“Pardon My Cheesesteak” is Barstool’s latest culinary abomination
Barstool Sports has spit in the face of Philadelphians with its announcement of Pardon My Cheesesteak, a nationwide virtual sandwich shop specializing in what resembles a cheesesteak. However, the resemblance is as far as it goes, as you’ll see further down the page.
Here’s Barstool’s announcement of Pardon My Cheesesteak:
No offense to Barstool or the PMT guys, but there’s no shot in hell these cheesesteaks taste remotely good. Half of the contiguous United States is now subject to this perversion of our city’s cuisine. Sure, it’ll be nice for Stoolies in some states that don’t have good cheesesteaks, but opening franchises in PA, Delaware, and New Jersey is a direct assault on our values.
Some of you may be thinking (wrongly), “stop being a gatekeeping snob. It’s just a sandwich.”
First of all, a cheesesteak is more than a sandwich. Second of all, I’m not being a snob by saying people shouldn’t eat THIS, especially if there are better options available:
What kind of godless monster would willingly sell this to people. Barstool has fallen woefully short of the mark here, and I can’t help but feel “Pardon My Cheesesteak” is just another half-hearted attempt to embed itself deeper into Philly culture somehow.
Also – the fact that the beloved Barstool Philly account is pushing this as an acceptable cheesesteak should tell you everything you need to know about how disconnected the Boston-based media company is from the city of Philadelphia.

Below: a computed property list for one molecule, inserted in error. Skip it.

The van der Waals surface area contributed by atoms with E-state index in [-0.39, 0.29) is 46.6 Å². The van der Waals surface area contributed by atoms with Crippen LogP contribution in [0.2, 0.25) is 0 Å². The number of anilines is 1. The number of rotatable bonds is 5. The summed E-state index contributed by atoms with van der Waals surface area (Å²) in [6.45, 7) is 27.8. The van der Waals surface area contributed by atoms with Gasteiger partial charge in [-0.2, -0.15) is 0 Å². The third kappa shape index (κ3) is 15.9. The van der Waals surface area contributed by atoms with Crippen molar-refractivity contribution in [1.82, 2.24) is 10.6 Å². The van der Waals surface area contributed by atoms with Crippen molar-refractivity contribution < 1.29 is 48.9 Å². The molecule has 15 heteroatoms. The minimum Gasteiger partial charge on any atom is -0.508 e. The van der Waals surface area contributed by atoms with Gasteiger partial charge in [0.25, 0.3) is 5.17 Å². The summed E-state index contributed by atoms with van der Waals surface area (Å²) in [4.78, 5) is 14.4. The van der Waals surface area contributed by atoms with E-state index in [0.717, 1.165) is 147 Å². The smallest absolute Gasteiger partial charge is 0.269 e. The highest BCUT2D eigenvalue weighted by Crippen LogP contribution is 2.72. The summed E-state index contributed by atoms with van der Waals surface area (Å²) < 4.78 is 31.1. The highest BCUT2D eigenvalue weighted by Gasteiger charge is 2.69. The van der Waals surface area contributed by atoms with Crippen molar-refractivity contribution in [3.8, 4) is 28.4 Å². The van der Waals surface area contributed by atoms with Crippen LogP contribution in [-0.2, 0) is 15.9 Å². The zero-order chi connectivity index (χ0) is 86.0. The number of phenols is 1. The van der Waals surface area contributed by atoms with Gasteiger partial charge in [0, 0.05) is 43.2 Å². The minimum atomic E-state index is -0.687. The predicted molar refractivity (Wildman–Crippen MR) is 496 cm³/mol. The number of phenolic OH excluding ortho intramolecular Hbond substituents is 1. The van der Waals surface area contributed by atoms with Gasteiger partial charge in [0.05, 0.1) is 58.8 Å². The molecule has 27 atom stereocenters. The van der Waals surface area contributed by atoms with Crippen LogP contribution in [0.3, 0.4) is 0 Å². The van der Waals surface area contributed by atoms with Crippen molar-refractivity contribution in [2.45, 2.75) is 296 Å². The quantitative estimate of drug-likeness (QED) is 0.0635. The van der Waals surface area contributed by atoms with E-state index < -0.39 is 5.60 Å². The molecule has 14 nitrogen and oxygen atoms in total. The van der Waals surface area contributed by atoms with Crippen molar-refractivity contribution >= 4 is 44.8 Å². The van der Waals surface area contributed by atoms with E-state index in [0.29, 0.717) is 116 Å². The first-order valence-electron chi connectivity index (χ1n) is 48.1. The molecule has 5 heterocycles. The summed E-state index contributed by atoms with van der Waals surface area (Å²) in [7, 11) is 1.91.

Opening a sports bar was a great move, and I supported it wholly. This, however, is an entirely different situation. It’s closer to that “real fan” (Barstool Philly’s social manager) showing up in random places in the city with signage. Cringe stuff.
If they committed to using better ingredients and operated as a small regional chain, things might not have come to this. Instead, a quality pun is being wasted on a nationwide ghost-kitchen rollout.
Luckily, Eric Fink, the Prince of Hoagies, commonly known as the “Meat Man” on the Philadelphia Hoagie Commission has provided us with some additional information on this culinary disaster.
Would you ever order a cheesesteak from Bertucci’s?
Self-respecting Philadelphians and sandwich gourmands alike know the answer to that question is a resounding no. It’s too late to change anything now, so we’ll all need to be hyper-vigilant. Any restaurant could be secretly producing these toxic combinations of meat and cheese.
Stay frosty out there.
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